NHS England wants to catch lung cancer before it's too late with the roll-out of mobile scanning units. £70 million is going to fund ten projects to check people at highest risk. It is hoped that the targeted screening will help improve survival rates by going first to the areas with the highest death rates from lung cancer.
The NHS Long Term Plan set out an ambition that 55,000 more people will survive their cancer, principally by increasing the detection rate of cancer at stages one and two from 50% to 75%. This new programme has the potential to reach around 600,000 people over four years, detecting approximately 3,400 cancers and saving hundreds of lives across the country. It will also identify other health conditions such as chronic obstructive pulmonary disease (COPD).
Cally Palmer, national cancer director at NHS England, said: "Catching more cancers early is a cornerstone of the NHS Long Term Plan, and targeted lung health checks is one of the first projects to roll out following publication. These new projects will save lives – early diagnosis for cancer is crucial as it is easier to treat, not only saving lives, but it will also mean thousands of patients will avoid life changing treatments."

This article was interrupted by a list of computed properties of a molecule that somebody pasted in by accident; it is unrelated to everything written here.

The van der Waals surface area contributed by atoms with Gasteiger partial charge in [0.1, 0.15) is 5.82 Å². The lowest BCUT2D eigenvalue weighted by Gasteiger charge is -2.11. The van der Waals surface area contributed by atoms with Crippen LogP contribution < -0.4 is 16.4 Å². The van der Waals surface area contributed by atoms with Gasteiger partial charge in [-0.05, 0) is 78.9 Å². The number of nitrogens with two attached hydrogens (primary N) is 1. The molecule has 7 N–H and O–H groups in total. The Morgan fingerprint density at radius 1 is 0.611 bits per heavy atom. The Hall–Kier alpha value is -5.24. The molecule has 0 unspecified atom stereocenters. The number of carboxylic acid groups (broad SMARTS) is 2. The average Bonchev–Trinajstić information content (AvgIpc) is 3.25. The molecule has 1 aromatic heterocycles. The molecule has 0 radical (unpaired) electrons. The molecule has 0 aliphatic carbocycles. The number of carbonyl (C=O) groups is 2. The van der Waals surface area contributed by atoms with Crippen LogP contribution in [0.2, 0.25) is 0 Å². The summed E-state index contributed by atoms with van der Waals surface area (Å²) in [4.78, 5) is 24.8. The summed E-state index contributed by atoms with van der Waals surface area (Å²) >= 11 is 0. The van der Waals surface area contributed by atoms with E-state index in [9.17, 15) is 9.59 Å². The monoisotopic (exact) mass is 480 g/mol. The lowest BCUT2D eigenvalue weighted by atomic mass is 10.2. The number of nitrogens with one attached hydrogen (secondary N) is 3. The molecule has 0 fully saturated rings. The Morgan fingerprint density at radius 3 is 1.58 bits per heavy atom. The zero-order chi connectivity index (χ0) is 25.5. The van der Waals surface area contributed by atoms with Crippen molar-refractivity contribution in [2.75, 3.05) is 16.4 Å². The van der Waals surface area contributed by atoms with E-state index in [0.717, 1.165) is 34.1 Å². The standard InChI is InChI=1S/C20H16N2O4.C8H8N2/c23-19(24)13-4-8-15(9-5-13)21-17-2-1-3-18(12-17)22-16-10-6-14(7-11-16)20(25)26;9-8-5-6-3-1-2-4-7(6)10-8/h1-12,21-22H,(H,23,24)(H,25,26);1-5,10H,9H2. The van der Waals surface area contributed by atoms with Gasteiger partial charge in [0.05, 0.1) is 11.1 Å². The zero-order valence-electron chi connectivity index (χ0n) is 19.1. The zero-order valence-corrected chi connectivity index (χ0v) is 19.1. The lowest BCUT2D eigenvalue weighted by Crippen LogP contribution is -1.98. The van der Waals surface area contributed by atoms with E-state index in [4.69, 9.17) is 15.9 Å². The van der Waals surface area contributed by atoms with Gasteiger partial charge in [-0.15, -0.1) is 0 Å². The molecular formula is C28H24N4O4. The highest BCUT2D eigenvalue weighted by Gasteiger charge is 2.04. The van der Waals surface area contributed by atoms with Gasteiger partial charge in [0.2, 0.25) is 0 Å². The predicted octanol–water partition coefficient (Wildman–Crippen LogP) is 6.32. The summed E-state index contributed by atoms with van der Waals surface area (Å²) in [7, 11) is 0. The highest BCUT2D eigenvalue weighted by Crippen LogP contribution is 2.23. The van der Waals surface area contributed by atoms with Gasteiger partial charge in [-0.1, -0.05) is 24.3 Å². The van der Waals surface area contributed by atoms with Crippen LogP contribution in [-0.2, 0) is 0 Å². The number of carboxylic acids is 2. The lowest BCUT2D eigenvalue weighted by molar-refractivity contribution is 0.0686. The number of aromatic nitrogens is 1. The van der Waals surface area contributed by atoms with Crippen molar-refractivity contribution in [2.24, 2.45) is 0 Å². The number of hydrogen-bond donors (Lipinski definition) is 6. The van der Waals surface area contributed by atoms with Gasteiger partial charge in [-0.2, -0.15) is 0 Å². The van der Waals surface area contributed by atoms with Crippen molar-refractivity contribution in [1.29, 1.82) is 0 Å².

A pilot project in Manchester scanned 2,541 patients and found 65 lung cancers affecting 61 patients. Prior to the study 18% of lung cancers were diagnosed at stage one and 48% stage four. After the study, 68% of lung cancers were diagnosed at stage one and 11% were stage four.